On the Dock
NOV 1999 - MAY 2000
Volume 5 Number 1
9 I'll Take 6
Take 6, a Christian group whose music transcends categories.
13 Reparations Bill Seeks Economic Justice
13 N'COBRA Stakes Positions on Reparations
14 Dr. King on Economic Equality
BEYOUND THE SIZZLING FLESH
15 Diversity Dancing
15 Porn Star Seeks Love
THE DIVERSITY OF HUMAN SEXUALITY
Hermaphrodites, the "Colored" Between Male and Female
16 Dressing to Suit Her Heart
20 Hidden Identities
22 They Found Love in an Unexpected Place and Time
27 Free Y2K Solution
28 Millennium Mediations
2 THE PUBLISHER’S POINT
A STORY FROM THE OTHER SIDE
3 A Date With Death
HISTORY/HERSTORY BLACK MEMORABILIA
4 Preserving the Legacies of Two Great 20th Century Men: Malcolm & Alvin
5 A Great-Great Granddaughter's Legacy: Madam C. J. Walker
4 FOOD & FUN RECIPE
7 Widow, Mother, Woman, with HIV
8 A Family Faces Breast Cancer Across the Miles
10 Big Beautiful Woman Vacations in Jamaica
11 Little Africa in Mexico
12 Money Talk . . .
WHERE WE LIVE
24 We Live East of the Anacostia River, Too!: A Look at the Kenilworth Communities
27 POETRY PIER
In an age where producers use electronic gadgets and gizmos to create the hottest sound, not many groups have climbed the tops of music charts by using their voices as their primary instruments. Take 6 is such a group. Their latest and second Christmas CD, “We Wish You a Merry Christmas,” follows this tradition.
The seven-time Grammy winning recording artists believe that singing a cappella, or without musical instruments to back them up, allows people to hear unfiltered sounds straight from their souls. Their brand of soul music has opened doors and allowed them to work with such legendary and diverse artists as Quincy Jones, Shania Twain, Boston Pops, and k.d. Lang.
Outside the U.S., they have a large following in Japan and have eyes on South America. “South America is an emerging market for us. We toured there in 1997 and 1998 and plan to go back in 2000,” said group founder Claude McKnight, in an e-mail interview.
Fans may be unaware that they are a Christian-based group from the Seventh-Day Adventist tradition. In accordance with the preferences of their denomination, group members abstain from drinking and smoking.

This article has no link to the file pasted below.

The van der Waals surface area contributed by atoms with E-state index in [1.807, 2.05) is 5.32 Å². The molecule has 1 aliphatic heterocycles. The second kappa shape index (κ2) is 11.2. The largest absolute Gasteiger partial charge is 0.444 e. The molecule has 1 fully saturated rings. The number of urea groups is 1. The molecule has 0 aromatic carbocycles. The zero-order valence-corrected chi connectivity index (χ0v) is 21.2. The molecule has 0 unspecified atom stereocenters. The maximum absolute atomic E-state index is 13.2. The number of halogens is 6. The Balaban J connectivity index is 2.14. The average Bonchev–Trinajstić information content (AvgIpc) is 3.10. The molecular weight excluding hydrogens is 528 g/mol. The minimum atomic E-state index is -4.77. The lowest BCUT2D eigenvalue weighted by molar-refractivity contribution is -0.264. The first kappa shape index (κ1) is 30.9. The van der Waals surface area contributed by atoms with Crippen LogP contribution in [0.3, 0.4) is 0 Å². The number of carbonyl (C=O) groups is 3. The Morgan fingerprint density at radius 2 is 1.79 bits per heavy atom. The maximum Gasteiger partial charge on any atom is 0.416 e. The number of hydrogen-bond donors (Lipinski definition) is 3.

The group realizes that religion turns some people off, but they don’t shy away from positive messages. McKnight explained, “Everything we record on our albums has a spiritual message or meaning. Many people who listen to our music accept those messages and are uplifted by God’s grace. However, there are those people who enjoy what we do for the musical content alone and that’s cool.”
“They sing gospel in a jazz style and that’s what makes them popular with people who don’t even listen to gospel music,” says Steve Langley, who founded the Washington, D.C.-based a cappella group Reverb, after being inspired by Take 6. Group member Russell Jeter, III, added “Their sound gave me a new perspective on gospel music.” Langley continued, “There were many a cappella groups before Take 6, but what made them different was that they were young.”
McKnight, a natural baritone, formed Take 6 with fellow students at Oakwood College, a small Seventh Day Adventist School in Huntsville, Alabama in 1980. If the name McKnight sounds familiar, perhaps it’s because his little brother Brian McKnight has taken the music industry by storm. He once considered joining Take 6, but snagged his own record deal when he was 19.
The current roster of Take 6 also includes Alvin Chea, who sings bass in the group. He originally trained as a classical pianist and has communications and English degrees. Cedric Dent, baritone, holds a PhD in music theory from the University of Maryland. Mark Kibble, second voice part from the top, has a B.S in Business Administration; his brother Joey joined the group in 1991. The sixth member, David Thomas, sings either third or fourth from the top and is a former chemical engineering student.
Together, they make the spirit of the holiday season come alive on their latest CD. It presents eleven traditional songs including The Christmas Song (Chestnuts Roasting on An Open Fire) arranged by Brian McKnight and Let It Snow with saxophonist Kirt Whalum. They deliver Go Tell It on The Mountain, straight from their souls and create an atmosphere of holiday cheer in this reviewer’s house.